Chills raced up my spine. I was shocked for a moment, and then I heard the kindest voice whisper, “If you’ll just hold to this hand, I’ll work out everything back home, and everything in your life.”
I fell across my bed, and now the dam burst. I wept, over and over. But it was good weeping. I was consoled. I understood that life and its problems were not always in my hand to resolve. I could “just pray,” and know that there was a Friend listening, and He could work things out.

Are you holding His hand?

Not sure? Just pray. You’ll know.

Dave and I lost touch with each other after I left my first pastorate. He worked at the same engineering company I worked for. He had been a nice man, not always agreeing with my religious side of “coffee break discussions,” but never was rude like some were.
When I moved away, I lost ties to my former friends. So when my phone rang 20 years later and a husky voice on the other end asked, “Are you the Danny Carpenter that used to work in Dallas?” I was blown away. It was Dave.
It turns out Dave had converted after I moved away. Married, had a kid, and was now, 20 years later, a Sunday School teacher. And on Sunday his pastor had challenged members to remember the person or people who had impacted them for Christ, and find them to say “Thank you.” So Dave was calling me to thank me. Twenty years ago, he said, I made a lasting impression on him. It was a humbling moment.
After we hung up, I began to reflect on my own mentors. Men who had shaped my life. There were two men who made a huge impact on me. One was the principal of my 7th and 8th grade years. Harold Lichtenwald, principal of Sidney Lanier, took me under his wing and helped me. Saved me. One of the greatest men I’ve ever known.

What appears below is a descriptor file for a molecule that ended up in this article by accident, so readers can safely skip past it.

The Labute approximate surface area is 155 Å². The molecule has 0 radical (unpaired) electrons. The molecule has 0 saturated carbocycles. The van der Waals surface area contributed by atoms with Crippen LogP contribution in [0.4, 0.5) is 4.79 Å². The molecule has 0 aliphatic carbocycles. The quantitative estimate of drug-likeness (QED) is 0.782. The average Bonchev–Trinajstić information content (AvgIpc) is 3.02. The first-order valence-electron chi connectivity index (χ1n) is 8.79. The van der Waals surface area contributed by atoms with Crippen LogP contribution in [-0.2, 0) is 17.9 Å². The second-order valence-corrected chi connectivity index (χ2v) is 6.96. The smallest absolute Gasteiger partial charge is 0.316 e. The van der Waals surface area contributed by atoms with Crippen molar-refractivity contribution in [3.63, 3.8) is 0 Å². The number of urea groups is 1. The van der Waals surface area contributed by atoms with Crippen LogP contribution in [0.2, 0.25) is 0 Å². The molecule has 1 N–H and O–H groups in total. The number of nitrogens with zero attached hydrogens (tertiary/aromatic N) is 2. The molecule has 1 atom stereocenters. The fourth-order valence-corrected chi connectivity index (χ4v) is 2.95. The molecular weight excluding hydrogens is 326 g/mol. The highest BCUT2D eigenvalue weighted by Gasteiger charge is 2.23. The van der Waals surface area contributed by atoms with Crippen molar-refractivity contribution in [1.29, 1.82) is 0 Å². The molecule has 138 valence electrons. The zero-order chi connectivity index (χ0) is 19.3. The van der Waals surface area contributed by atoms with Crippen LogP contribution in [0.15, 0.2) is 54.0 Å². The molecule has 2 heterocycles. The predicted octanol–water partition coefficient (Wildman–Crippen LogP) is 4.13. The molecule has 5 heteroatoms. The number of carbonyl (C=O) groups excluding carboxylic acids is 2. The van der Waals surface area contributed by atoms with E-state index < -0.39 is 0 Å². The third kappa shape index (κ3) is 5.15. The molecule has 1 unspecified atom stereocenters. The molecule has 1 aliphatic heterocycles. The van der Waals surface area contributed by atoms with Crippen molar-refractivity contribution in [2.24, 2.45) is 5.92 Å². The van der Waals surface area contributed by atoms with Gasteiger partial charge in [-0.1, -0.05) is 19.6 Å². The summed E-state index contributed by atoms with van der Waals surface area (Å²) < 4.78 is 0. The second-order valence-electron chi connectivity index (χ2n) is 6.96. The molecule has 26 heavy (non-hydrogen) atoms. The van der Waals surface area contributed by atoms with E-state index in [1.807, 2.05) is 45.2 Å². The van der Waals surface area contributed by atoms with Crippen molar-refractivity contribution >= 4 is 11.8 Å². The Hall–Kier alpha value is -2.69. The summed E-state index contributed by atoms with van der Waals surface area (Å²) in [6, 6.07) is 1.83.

The other was Fred Gregory, my high school drafting teacher. One of a kind. Cared about his students’ futures, not their grades. He showed me that character was more important than skill. And he helped me long after high school.
I decided to look them up. Mr. Gregory was easy. He still lived in the same house in Mesquite. I phoned him, and wrote a column about him in the local newspaper. My way of saying thanks.
Mr. Lichtenwald was a little harder to find. When I did, he was dying in a nursing home in Dallas. Parkinson’s, diabetes, and something else. But I walked in his room unannounced, and he asked, “Are you looking for someone?”
“You,” I said. “I’m a voice from your past.”
He smiled. “How far back?”
“Sidney Lanier,” I said, knowing he’d never guess. But to my surprise, he teared up and said, “Danny Carpenter.” I couldn’t believe it. He cried a while, and then, embarrassed, told me he couldn’t move his arms, and he could really use help with his running nose and eyes. It was my privilege.
I loved those two men. And I was pleasantly surprised to discover that they loved me, too. Mr. Lichtenwald passed away a year after I found him. Mr. Gregory just passed away a day after this past Christmas.
I am glad I found them. I’m glad I thanked them before they slipped away.
Who do you need to find? Find ’em. And thank them.
You’ll be glad you did.

President Obama tried to be coy when he admonished Christians by asking which Christianity we should choose: “James Dobson’s Christianity; or Al Sharpton’s?” You mean they’re different? Maybe a better comparison would have been: “James Dobson’s, or Jeremiah Wright’s?”
But the truth is, if they’re both following Christ, and lifting Him up as Lord Almighty, then the chances are they’re both in the “body of Christ.” And the “body” has many members: eyes, ears, noses, feet… you get the picture. What part of the body is your church?